Online Safety For Teens

Keeping our teens safe online is becoming harder and harder as more apps and technology become available. Here are a few tips to help keep your kids safe online!   | Online Safety | Safety for Teens | Internet Safety |

The Internet can be an amazing place at times– endless pages of content and information, music and videos, books and movies, stories coming together and people crossing paths. But it can also have a very dark side to it… it’s a dark side that I’ve experienced firsthand, but also witnessed far too many teens going down the same path. Even when I was a younger teen, and even though the internet was a relatively new thing at the time (as in, we were still on dial-up), I managed to have some close calls that could have ended really badly. Luckily, I had parents who kept a watchful eye over my online behavior and were quick to stop these issues in their tracks. You can help your teens experience better online safety– here are a few ways to keep your kids safe online.

Make social media accounts “joint accounts.” One really great way to keep track of your child’s account online, is to require that you always have the current password. This means you are able to log in for “spot checks” anytime necessary. Obviously, you’ll want to protect your child’s account in terms of being respectful– don’t post things without them knowing using their account, or reply to messages pretending to be them– but being able to check those accounts regularly is a great way to stay on top of who they’re talking to online.

Require all social media accounts to be followed by a family member. Is your child signing up for Snapchat? Mom, it’s time for YOU to get a Snapchat account, too, and follow your child. When there is potential for mom to see behavior online, it really helps stop that urge to do something you shouldn’t.

Check devices at random intervals. Not only can your child communicate via text and messaging apps on their phone, but many messaging apps are also available for devices like an iPod or Kindle. You’ll want to be sure you’re staying on top of the latest ways kids are chatting (and some of the latest apps they’re using to hide other apps). Some of the big messaging offenders are Kik, Whatsapp, Snapchat, Facebook Messenger, and Google Hangouts. While many of these apps aren’t inherently dangerous and can be used appropriately, the nature of them can be used for harm– Kik, for example, allows people to chat without exchanging phone numbers, and there are online forums available for trading Kik usernames to talk to strangers, some of whom pose as being much younger than they are… definitely check apps like these to see who your children are talking to, and be sure the conversations and their contacts list contain people they know, and not strangers they’ve been in contact with online.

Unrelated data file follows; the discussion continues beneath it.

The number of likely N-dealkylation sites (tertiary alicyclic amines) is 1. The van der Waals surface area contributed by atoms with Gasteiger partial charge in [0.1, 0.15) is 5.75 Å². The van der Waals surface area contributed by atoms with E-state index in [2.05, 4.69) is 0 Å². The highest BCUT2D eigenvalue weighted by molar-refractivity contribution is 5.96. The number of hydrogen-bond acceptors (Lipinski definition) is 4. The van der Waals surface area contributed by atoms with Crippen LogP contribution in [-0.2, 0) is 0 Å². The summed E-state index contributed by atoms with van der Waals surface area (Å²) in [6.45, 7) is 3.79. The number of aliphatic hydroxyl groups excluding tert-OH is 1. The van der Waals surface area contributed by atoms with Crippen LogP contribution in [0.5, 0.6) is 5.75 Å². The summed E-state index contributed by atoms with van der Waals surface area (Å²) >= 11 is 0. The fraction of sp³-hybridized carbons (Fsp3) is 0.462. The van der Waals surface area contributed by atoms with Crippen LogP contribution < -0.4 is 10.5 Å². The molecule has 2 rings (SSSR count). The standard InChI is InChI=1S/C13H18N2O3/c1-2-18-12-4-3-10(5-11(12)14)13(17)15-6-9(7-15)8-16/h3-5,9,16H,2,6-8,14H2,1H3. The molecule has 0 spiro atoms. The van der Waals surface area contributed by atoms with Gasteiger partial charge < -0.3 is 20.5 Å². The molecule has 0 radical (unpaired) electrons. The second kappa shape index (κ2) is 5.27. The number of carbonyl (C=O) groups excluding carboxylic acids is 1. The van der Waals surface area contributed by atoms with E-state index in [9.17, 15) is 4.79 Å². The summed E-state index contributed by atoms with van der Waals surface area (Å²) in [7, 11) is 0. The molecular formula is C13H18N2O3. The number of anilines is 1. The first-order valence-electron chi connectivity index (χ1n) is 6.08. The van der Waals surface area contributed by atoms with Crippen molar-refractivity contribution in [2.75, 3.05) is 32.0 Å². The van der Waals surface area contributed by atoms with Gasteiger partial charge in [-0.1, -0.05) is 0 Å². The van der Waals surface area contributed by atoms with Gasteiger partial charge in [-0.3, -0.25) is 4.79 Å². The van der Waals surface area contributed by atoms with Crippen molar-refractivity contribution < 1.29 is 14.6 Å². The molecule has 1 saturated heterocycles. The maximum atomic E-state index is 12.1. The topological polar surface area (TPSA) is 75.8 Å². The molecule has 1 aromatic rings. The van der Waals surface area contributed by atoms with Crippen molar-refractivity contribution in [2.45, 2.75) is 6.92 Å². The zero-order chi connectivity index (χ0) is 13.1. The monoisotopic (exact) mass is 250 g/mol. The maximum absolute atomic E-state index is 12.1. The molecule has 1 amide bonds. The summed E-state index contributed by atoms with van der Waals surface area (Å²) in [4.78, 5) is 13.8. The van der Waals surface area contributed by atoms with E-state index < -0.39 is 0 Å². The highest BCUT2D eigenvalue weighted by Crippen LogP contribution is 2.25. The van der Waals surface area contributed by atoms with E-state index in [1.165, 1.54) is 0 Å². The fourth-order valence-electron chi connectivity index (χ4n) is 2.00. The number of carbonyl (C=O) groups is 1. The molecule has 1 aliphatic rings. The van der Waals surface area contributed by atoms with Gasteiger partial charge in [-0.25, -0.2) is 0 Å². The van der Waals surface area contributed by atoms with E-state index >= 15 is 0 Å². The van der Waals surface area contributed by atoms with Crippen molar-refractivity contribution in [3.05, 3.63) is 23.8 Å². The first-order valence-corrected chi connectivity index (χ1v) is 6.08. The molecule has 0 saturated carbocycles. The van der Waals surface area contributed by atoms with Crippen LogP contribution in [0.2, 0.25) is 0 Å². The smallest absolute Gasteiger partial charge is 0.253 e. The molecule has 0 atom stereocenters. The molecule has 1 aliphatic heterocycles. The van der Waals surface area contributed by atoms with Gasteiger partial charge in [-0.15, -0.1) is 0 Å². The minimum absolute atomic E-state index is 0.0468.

Limit Internet use to common areas of the home, or cut off access at a certain time. When you keep computers to common areas of the home, and make it clear that someone could enter the room at any time, you’re helping to limit use of the wrong kinds of stuff online… with devices that connect to the web being so prevalent, it’s unlikely that you’re going to be able to cut off all device access in rooms, but if you keep computers common, it’s a good start. Alternately, shut your Wireless Internet off at a certain time of night– simply disconnect the power, and turn it back on in the morning.

Check mobile browsing history online. Many browsers, like Google Chrome, give you the option to check the mobile browsing history of a signed-in device on the web version signed into the same user. While incognito browsers and deleted history are still a possibility that would lead to an incomplete list, this is still a pretty good way of finding out what your kids might be up to online.

Be involved and ask questions. No amount of checking devices and limiting access can substitute for being involved, asking lots of questions, and having an open door of communication with your child. However, as much as you think the bond between you and your teen may be infallible, there may still be things they’re not telling you, which is why spot checks are so important. My family and I had incredibly close communication and a great relationship as a teen, but curiosity did get the best of me at times, leading me down paths of Internet chat rooms that could have really gotten me hurt or, well, even worse. No matter how much you think it won’t happen to your kids because of your relationship, online safety is still something to stay on top of, because a close relationship is helpful, but not a cure-all for staying alert.

Most of all, set clear boundaries, follow up, and stick to your word– if you catch them doing something they shouldn’t, be firm and stand your ground. Keep vigilant, and you should be taking a major step in keeping your kids safe online.

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